Spring break is just around the corner, and even if you feel like a vacation may be out of your financial comfort zone, there are plenty of options for families looking to travel on a budget.
According to the Department of Labor, the Family and Medical Leave Act of 1993 was enacted to help “balance the demands of the workplace with the needs of families.” Anyone who has attempted to juggle the demands of being a parent or spouse with being an employee knows how difficult this task can be.
The additional stress of being a parent or spouse in the military community can make finding and keeping a job even harder. For this reason, the military community has been a primary focus for FMLA legislation over the past 20 years. Recent changes to FMLA specifically address issues faced by the military community.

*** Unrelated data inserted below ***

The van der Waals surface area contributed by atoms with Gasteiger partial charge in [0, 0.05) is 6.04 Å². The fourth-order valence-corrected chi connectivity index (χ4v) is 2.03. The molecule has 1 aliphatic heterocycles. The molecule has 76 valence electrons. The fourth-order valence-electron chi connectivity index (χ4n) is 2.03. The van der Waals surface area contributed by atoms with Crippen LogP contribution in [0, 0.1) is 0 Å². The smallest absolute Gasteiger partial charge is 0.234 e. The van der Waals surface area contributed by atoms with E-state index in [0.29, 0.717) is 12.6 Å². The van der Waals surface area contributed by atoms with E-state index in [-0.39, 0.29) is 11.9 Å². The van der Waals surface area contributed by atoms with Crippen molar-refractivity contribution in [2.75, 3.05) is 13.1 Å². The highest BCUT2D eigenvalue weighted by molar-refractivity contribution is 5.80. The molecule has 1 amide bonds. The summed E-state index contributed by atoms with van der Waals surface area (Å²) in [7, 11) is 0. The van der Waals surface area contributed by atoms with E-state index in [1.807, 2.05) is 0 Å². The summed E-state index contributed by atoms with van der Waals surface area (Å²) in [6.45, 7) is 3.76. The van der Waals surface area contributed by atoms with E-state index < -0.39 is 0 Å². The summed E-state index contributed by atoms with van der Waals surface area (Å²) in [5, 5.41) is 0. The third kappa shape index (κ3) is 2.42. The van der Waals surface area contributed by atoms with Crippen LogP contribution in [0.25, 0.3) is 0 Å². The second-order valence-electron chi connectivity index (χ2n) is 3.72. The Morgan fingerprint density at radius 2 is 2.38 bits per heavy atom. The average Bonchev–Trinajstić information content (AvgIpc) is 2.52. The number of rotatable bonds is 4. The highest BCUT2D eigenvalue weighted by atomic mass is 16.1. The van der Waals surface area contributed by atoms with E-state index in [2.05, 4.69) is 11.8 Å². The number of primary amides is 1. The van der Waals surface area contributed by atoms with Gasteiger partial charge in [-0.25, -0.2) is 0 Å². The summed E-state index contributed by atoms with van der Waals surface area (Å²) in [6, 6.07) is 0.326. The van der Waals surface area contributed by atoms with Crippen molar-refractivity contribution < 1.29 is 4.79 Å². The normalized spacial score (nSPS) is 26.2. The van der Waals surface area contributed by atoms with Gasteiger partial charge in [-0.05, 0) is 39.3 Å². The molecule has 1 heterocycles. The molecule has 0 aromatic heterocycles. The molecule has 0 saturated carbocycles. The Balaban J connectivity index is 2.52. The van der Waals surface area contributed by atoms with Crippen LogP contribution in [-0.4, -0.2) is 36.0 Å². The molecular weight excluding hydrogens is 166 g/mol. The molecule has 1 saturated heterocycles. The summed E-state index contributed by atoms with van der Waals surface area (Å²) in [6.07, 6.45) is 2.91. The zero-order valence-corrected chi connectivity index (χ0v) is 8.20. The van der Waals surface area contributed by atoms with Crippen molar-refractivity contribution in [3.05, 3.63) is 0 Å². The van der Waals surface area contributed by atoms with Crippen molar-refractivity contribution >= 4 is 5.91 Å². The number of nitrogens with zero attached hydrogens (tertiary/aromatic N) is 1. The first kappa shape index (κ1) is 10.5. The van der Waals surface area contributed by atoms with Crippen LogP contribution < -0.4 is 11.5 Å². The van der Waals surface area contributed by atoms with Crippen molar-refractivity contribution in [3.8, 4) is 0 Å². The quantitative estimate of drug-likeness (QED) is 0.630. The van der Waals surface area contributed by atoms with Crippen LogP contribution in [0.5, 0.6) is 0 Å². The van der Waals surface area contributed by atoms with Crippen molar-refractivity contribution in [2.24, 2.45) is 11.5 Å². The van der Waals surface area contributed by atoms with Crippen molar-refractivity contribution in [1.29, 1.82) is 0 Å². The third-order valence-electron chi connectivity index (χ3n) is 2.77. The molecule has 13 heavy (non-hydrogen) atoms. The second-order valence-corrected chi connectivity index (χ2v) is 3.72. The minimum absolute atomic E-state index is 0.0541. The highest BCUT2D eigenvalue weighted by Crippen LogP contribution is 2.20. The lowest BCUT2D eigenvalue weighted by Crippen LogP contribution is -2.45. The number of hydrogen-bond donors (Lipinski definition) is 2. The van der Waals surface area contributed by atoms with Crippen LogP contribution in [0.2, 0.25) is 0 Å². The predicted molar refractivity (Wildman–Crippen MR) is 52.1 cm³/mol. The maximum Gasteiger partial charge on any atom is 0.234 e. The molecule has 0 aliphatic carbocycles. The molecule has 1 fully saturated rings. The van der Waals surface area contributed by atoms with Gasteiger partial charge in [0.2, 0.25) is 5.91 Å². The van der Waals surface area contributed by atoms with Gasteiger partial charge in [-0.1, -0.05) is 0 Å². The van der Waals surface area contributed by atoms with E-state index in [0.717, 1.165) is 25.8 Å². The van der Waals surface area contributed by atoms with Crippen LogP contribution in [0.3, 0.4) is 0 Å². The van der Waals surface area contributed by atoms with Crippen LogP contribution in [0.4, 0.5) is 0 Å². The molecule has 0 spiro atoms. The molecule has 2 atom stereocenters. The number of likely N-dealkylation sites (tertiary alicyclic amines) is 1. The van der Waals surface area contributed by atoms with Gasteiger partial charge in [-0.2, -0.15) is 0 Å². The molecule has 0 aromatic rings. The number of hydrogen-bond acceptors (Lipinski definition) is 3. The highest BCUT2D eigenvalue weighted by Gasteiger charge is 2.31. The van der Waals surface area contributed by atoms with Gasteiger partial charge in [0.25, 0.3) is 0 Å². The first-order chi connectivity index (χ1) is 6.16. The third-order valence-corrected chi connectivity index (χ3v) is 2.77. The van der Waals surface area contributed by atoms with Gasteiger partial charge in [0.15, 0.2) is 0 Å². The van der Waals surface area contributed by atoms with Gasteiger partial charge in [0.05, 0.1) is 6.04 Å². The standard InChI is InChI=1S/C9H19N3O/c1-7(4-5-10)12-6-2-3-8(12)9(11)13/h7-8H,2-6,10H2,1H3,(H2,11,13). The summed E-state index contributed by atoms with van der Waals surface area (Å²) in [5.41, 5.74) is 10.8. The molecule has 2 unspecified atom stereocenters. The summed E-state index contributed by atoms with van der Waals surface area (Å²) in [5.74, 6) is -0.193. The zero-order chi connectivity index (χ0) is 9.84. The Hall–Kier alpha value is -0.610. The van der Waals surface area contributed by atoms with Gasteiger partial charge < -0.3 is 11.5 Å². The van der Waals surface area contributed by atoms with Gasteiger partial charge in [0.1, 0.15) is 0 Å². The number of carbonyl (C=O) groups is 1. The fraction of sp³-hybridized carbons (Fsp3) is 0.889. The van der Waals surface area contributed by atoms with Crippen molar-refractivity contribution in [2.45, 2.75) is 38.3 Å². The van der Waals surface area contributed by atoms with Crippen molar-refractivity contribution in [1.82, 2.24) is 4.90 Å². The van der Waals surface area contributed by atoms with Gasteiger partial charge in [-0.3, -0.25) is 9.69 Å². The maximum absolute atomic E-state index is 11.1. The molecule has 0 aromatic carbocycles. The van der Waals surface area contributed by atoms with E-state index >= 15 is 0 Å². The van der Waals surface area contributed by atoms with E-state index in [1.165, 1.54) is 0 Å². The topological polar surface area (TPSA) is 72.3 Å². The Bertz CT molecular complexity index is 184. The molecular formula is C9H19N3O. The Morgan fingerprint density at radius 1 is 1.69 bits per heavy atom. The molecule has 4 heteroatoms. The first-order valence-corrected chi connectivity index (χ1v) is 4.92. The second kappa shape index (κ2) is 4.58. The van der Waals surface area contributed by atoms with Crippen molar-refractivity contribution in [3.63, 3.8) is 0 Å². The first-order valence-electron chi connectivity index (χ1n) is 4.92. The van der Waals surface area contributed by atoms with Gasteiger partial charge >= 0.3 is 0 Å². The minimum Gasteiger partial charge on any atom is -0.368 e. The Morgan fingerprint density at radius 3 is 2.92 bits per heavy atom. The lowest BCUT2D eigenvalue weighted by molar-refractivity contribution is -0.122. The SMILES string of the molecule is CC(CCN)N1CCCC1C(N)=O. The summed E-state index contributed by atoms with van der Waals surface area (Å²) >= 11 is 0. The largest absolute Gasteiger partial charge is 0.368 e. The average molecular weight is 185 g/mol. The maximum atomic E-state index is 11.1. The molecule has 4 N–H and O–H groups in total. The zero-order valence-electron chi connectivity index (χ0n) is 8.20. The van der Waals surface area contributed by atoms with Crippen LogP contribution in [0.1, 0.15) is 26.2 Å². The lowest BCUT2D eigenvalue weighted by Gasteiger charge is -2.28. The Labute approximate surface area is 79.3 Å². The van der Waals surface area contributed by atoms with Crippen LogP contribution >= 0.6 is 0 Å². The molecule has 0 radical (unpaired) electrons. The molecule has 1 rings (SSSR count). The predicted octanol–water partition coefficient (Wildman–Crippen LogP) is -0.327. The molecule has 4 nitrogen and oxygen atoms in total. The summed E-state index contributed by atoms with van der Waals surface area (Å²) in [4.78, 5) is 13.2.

To put it mildly, us military families value a service member’s visit home for Rest and Recuperation (Rest and Relaxation, or R&R). Military spouses get a chance to reconnect with their beloved husband or wife. But, of course, R&R is fleeting.
Here are some tips designed to help you maximize that time:
Before your spouse arrives home, romantic thoughts of having him or her all to yourself will arise. But don’t expect this to translate into reality, especially if you have kids. In fact, children are more likely to let their parents have alone time if they spent time with the returning service member first.